Tuesday, 11 July 2017

Families of England: social mobility

"Families of England is a project to reconstruct the economic and social position, and the demography, of a representative set of English families from 1750 to the present. It looks at the determination of social outcomes over multiple generations, and the role of inheritance, family size, geography, and assortative mating".

The researchers are Greg Clark from UC Davis and Neil Cummins from the LSE.

One of the links from the project website is to a short BBC video item The generational wealth divide. It makes the point that social mobility is almost static, "glacial", over generations.

The item was shot at the EPIC Centre in Dublin giving an opportunity to see that as well as learn the research findings.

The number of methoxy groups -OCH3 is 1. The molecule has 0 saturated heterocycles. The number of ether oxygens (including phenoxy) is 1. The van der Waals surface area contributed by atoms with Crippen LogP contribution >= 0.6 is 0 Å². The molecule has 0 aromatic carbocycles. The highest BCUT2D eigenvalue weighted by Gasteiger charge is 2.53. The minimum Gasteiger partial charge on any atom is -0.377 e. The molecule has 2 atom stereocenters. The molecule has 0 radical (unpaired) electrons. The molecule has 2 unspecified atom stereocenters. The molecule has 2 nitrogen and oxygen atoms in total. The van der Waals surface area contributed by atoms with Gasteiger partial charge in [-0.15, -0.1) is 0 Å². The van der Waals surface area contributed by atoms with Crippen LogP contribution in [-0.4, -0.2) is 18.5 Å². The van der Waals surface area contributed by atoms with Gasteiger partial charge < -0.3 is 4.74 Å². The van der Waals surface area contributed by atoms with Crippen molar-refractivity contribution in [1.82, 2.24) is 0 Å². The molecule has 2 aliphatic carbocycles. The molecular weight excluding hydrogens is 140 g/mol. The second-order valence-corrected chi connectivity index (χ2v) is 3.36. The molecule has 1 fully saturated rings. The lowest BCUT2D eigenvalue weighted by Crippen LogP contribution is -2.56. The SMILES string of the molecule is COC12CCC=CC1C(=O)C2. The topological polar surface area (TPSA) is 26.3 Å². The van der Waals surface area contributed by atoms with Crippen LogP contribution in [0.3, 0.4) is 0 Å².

Other findings from the project include:

- less than half of wealth is inherited; wealth correlates strongly across generations mainly because of the inheritance of educational and occupational status, and not because of wealth transfers themselves. <http://neilcummins.com/Papers/cctlr.pdf>.

- status is inherited more strongly than height. <http://neilcummins.com/Papers/Clark_Cummins_Science_2013.pdf>.

The project is seeking information from surname and other studies that could help elucidate multi-generational social mobility, with a focus on England but not excluding families who migrated. Contact through the links at http://familiesofengland.com/.

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